To be fair, it’s not like I took my skis off and walked down. I did ski the run. I just didn’t do it to the best of my ability, and that worried me. I’d never realized how much leg strength it took to make tight slalom turns on a steep pass, or how much power I needed to lean forward in my boots to better control my skis. In the past, I’d broken down those elements for ski school students whom I taught, but never had to think about them myself; they were second nature. Suddenly, my natural ability became very cerebral, and I didn’t like having to think about technique when I was skiing someplace as simple as the Snow Bowl. I didn’t like that I had to stop every few turns to rest. I didn’t like that my legs burned at the end of the run, and that I was too tired to get back on the lift to take another.
I started to wonder if I was really still a skier. Could I still give myself that identity, when I struggled to make a run that “real” skiers would fly down if not scoff at? Maybe I wasn’t back at all.
Skiing has always been a great endorphin release for me, and I used to leave the mountain glowing with exhilaration. That day, my cheeks didn’t just glow; they flushed so red from the intense workout that they were almost purple. Inside, they burned with shame.
That afternoon, I lied down for my usual nap, but could not sleep. It wasn’t just that my brain was tossing and turning with discouragement. It was that my body became so agitated from the over-exertion that it could not calm down. My breathing grew short and my limbs tingled as my nervous system kicked into high gear.
I ended the day feeling scared, jittery, and exhausted.
The following weekend, my housemate asked if I would ski with her at the novice area of the Bowl. I hesitated. I wasn’t sure if my body had recovered enough from the previous weekend. I didn’t know if I could take another disappointing day on the slopes. I didn’t know if I was really still a skier.
“It’ll be easy,” my housemate coaxed. “That side of the mountain is nothing for you.”
Her words spoke to my old self, and so my old self, stuck inside my new body, agreed to go.
Like that first day on the bunny hill, this particular morning was a bluebird day. My housemate and I chatted as we rode the lift, which was shorter than the main lift but not as small as I’d remembered. In fact, it seemed about the same size as the lift that went to the summit of the mountain outside Boston. Below us was a sea of fresh snow that sparkled under the sun’s strong rays. A skier whooshed by and suddenly tumbled; we watched as he dropped his poles and both his skis popped off.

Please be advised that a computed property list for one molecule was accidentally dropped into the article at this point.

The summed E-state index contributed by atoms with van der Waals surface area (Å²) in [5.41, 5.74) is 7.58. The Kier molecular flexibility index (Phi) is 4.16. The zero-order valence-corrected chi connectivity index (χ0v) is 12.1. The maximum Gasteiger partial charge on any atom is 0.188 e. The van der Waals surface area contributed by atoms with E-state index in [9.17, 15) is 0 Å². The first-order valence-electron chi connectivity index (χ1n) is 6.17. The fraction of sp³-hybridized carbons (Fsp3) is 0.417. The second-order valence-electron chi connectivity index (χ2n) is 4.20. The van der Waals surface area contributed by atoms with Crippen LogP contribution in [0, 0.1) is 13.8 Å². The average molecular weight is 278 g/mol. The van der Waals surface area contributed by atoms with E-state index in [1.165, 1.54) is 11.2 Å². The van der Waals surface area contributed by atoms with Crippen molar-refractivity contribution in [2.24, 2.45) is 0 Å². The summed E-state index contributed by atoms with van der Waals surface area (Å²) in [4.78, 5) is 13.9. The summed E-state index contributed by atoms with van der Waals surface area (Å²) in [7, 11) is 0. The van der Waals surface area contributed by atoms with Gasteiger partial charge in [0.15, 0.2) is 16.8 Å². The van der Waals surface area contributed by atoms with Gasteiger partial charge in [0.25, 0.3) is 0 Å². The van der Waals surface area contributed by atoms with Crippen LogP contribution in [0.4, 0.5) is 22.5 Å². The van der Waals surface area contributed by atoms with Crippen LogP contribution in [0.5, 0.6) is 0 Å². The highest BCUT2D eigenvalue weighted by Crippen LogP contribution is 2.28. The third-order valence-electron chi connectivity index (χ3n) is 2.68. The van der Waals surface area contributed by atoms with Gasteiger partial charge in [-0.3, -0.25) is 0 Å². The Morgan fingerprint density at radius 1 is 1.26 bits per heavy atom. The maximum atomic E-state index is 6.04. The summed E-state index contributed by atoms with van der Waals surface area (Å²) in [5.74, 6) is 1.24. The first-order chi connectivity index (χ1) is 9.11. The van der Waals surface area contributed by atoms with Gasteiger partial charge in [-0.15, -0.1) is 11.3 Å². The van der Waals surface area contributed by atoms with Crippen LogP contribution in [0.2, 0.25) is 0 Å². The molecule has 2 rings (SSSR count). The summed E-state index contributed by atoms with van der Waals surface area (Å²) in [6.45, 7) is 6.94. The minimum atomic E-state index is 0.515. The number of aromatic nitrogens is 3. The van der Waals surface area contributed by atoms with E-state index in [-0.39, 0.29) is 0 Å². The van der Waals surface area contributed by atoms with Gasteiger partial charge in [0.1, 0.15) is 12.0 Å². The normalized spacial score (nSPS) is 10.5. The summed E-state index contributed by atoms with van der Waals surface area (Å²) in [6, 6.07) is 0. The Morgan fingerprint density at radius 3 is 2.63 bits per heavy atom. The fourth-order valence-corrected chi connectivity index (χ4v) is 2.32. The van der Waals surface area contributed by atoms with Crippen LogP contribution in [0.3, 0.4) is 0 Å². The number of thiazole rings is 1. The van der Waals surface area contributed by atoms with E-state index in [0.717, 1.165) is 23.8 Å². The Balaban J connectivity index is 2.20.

“Yard sale,” I said. “Looks like he caught an edge.”
My housemate laughed. “Is that skier lingo?”
I smiled and clicked my skis. Maybe some of this was still second nature.
“You look so happy,” my housemate commented. “You’re totally in your element up here, aren’t you?”
My smile turned into a grin.
The “simple” runs—plural—that my housemate and I took turned into beautiful courses of wide, arcing turns, and even some tight slalom turns, too. I leaned forward. I felt in control of my skis. And I saw that this area of the Bowl I’d once made fun of was now just my size. I could ski it—really ski it—the way I used to ski the toughest trails of Colorado. As I swooshed, I remembered an email I’d gotten from a friend who’d watched video of me skiing that first bunny run. He’d written, “I’d recognize those turns anywhere.” I remembered that email and understood that my turns were still mine, whether they were on the bunny hill or Vail’s Back Bowls.
Maybe this journey wasn’t about getting back; it was about moving forward in spite of all I’d been through. It was about reclaiming parts of my old ski identity that could help define my new one. And with that realization, my whole perspective shifted. I suddenly didn’t mind that I had to pace myself. That I had to stop a few times on the way down, or sit in the lodge for a few minutes before continuing on. The point was that my movie—my ski life—was continuing on. And I once again was, truly, playing the lead.
A year later, this ski girl is back teaching at Middlebury, and back enjoying her new favorite side of the Snow Bowl. Here’s a video to prove it! (Be sure to turn your volume up so you can hear the narration).